Germany: Duisburg state prosecutor discloses charges in Love Parade disaster

By Dietmar Henning
18 February 2014

On February 11, the state prosecutor in Duisburg laid charges at the Duisburg state court in connection with the Love Parade disaster in the summer of 2010. The results of his investigation were presented to the public the following day.

On July 24, 2010, 21 people were crushed to death at the Love Parade music festival, held on the grounds of a closed train station. Those officials responsible for organising the event bear major responsibility for the deaths, having sacrificed the safety of the participants to the pursuit of their own business interests.

Proceeding from the premise that top officials should walk free while those lower down on the chain of command are punished, the indictment is yet another affront to the relatives of the victims and the hundreds of others who were affected.

From a total of 16 people originally investigated, 10 have been indicted—six city employees and four individuals from the firm of Lopavent, which organised the music festival on behalf of the owner of the fitness chain McFit, Rainer Schaller.

Neither the mayor of Duisburg at the time, Adolf Sauerland (Christian Democratic Union—CDU), nor McFit head Schaller has been charged. No investigation was even conducted into their roles. Schaller, who intended to use the event as an advertisement for his fitness chain, and Sauerland, who saw it as a chance to promote the city, are to appear as witnesses.

Proceedings against Sauerland’s head of regulations, Wolfgang Rabe, were halted, as well as those against the crowd manager from Lopavent, Carsten Walter, who was tasked with overseeing the entrance to and exit from the grounds. No one from the ranks of the police is to be pursued. In the state prosecutor’s 2011 interim report, Police Director Kuno Simon was named as a suspect. Horst Bean, the head of the state prosecutor’s office, justified the change in regard to police officials by saying the police had carried out appropriate measures.

The results of the investigation were presented at the city’s large concert hall, the Rheinhausenhalle, to accommodate media interest.

According to its own sources, the state prosecutor’s office employed 100 investigators for almost three-and-a-half years to view 1,000 hours of video, take 3,400 witness statements, and evaluate 404 terabytes of data, including e-mails between the city and Lopavent.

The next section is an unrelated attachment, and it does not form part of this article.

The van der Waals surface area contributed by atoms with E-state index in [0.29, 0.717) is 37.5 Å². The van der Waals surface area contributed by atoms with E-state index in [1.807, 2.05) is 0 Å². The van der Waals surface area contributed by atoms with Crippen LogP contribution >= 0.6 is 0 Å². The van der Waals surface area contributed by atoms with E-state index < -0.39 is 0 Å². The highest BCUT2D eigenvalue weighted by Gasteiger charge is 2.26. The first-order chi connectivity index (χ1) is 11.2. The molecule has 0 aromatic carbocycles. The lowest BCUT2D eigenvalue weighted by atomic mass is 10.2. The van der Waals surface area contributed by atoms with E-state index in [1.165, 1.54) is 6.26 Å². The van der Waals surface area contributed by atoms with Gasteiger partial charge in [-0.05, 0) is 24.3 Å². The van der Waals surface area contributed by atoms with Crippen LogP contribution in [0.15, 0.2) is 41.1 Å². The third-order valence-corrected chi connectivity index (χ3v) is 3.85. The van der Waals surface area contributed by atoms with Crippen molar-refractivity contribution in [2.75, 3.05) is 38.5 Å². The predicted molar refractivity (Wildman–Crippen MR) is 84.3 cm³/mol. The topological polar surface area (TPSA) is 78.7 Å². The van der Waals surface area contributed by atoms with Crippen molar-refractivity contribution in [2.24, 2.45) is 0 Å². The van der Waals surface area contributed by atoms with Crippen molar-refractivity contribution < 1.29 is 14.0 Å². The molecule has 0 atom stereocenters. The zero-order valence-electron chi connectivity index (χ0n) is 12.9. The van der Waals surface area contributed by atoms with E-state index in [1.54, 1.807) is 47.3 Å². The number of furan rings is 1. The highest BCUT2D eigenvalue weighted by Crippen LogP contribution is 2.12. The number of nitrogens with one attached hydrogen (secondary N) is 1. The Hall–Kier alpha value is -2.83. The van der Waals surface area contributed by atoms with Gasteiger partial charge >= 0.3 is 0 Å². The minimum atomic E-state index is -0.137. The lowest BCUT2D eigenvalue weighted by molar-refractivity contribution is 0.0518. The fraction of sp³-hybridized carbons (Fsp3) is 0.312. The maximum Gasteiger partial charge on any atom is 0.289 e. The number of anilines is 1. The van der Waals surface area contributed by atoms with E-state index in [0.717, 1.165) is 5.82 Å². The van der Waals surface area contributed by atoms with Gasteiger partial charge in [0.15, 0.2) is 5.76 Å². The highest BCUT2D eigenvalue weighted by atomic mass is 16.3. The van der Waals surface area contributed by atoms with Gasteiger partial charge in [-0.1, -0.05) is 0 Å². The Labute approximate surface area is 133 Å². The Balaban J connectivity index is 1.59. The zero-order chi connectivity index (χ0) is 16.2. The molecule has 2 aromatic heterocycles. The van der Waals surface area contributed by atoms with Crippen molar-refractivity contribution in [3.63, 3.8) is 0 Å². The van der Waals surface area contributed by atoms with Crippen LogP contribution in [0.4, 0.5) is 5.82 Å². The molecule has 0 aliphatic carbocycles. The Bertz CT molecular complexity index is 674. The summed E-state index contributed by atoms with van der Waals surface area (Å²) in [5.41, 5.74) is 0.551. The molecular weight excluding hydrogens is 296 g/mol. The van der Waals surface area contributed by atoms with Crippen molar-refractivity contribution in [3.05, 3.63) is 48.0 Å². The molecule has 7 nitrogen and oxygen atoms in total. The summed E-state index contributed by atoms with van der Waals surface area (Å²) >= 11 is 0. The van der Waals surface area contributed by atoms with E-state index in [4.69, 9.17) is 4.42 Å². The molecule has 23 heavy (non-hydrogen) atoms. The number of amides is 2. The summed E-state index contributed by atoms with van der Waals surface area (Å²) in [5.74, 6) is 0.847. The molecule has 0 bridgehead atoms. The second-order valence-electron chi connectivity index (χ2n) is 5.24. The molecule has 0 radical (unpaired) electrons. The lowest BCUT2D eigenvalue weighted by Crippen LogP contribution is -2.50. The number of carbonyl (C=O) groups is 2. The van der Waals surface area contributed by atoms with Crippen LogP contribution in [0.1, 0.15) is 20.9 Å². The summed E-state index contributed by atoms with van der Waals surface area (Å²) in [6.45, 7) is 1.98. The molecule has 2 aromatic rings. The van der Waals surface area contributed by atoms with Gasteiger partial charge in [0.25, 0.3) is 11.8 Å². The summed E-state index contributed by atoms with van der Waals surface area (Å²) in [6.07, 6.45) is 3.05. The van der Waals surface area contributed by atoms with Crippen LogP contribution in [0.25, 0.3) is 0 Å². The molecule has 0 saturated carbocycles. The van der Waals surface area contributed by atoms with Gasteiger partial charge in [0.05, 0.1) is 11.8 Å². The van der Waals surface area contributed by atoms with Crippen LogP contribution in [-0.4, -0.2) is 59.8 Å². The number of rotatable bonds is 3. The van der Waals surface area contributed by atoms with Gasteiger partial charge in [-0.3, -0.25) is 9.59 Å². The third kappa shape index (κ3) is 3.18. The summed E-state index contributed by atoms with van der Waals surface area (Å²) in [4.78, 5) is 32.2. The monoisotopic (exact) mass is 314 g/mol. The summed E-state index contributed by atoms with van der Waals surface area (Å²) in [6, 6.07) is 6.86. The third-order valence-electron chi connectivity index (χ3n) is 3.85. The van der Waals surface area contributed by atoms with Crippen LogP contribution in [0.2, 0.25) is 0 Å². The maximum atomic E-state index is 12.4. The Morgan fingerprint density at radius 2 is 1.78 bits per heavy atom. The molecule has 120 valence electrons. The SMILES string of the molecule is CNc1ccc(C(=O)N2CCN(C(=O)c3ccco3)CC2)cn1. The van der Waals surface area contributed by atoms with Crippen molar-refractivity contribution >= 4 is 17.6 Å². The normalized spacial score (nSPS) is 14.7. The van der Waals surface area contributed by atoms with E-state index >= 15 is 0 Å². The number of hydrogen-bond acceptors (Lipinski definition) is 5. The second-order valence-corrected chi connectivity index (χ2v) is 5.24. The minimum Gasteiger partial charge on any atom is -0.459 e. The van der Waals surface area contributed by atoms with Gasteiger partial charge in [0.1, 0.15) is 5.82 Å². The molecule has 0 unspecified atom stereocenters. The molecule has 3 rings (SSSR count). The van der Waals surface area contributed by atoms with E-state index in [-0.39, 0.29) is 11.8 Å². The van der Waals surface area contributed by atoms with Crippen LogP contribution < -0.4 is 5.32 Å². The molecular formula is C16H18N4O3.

City workers are now being charged who took their orders from then-mayor Sauerland and his head of regulations, Rabe.

Those charged include the former head of the Department of Town Planning and Building Regulation, Jürgen Dressler (Social Democratic Party—SPD), the head of the Office for Building Regulation and Advice, Anja Geer, and four other city employees. They are charged with involuntary manslaughter and causing grievous bodily harm. People associated with Lopavent who have been charged include the overall head, the head of production, the head of security and the technical head of the Love Parade.

According to state prosecutor Bean, Sauerland, who was voted out of office in a referendum initiated by the citizens two years ago, stated at a hearing in March 2012 that he had played no role in the organisation of the Love Parade. Various department heads had been responsible, he claimed.

Bean said no evidence had been presented indicating that Sauerland had played a role in the inadequate planning or that he had authorised measures in breach of the law. “He had to trust the judgment of his colleagues,” the state prosecutor declared.

The same argument was made in relation to McFit owner Rainer Schaller, who, like Sauerland, denied any responsibility for the deaths. Schaller said he had handed over responsibility for practical questions related to the organisation of the event to eight employees of Lopavent and had not intervened in the planning.

Although the head of regulations, Rabe, as overall coordinator of the Love Parade, had influence on the planning process, it was not his duty to review building regulations, Bean stated. “He was not responsible for everything that went on in the other departments,” the state prosecutor declared.